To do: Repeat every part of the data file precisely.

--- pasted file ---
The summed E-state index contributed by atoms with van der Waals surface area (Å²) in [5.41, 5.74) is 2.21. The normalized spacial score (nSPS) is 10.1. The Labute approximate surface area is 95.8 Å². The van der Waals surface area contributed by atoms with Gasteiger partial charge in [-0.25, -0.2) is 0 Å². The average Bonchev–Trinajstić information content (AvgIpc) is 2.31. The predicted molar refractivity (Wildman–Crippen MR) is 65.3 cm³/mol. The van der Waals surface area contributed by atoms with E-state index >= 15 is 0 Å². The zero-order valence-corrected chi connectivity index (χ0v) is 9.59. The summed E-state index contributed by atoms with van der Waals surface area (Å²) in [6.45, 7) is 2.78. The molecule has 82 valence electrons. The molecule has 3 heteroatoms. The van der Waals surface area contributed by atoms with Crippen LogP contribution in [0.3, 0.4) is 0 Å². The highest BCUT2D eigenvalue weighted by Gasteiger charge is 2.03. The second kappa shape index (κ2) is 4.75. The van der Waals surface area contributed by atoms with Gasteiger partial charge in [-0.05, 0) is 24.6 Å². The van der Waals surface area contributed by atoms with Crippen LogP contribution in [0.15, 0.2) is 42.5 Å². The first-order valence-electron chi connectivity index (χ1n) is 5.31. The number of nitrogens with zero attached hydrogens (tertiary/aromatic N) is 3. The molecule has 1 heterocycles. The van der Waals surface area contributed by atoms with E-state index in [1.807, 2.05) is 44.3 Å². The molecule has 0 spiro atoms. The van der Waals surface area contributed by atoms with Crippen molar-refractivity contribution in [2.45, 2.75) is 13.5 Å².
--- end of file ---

The summed E-state index contributed by atoms with van der Waals surface area (Å²) in [5.41, 5.74) is 2.21. The normalized spacial score (nSPS) is 10.1. The Labute approximate surface area is 95.8 Å². The van der Waals surface area contributed by atoms with Gasteiger partial charge in [-0.25, -0.2) is 0 Å². The average Bonchev–Trinajstić information content (AvgIpc) is 2.31. The predicted molar refractivity (Wildman–Crippen MR) is 65.3 cm³/mol. The van der Waals surface area contributed by atoms with E-state index >= 15 is 0 Å². The zero-order valence-corrected chi connectivity index (χ0v) is 9.59. The summed E-state index contributed by atoms with van der Waals surface area (Å²) in [6.45, 7) is 2.78. The molecule has 82 valence electrons. The molecule has 3 heteroatoms. The van der Waals surface area contributed by atoms with Crippen LogP contribution in [0.3, 0.4) is 0 Å². The highest BCUT2D eigenvalue weighted by Gasteiger charge is 2.03. The second kappa shape index (κ2) is 4.75. The van der Waals surface area contributed by atoms with Gasteiger partial charge in [-0.05, 0) is 24.6 Å². The van der Waals surface area contributed by atoms with Crippen LogP contribution in [0.15, 0.2) is 42.5 Å². The first-order valence-electron chi connectivity index (χ1n) is 5.31. The number of nitrogens with zero attached hydrogens (tertiary/aromatic N) is 3. The molecule has 1 heterocycles. The van der Waals surface area contributed by atoms with E-state index in [1.807, 2.05) is 44.3 Å². The molecule has 0 spiro atoms. The van der Waals surface area contributed by atoms with Crippen molar-refractivity contribution in [2.45, 2.75) is 13.5 Å².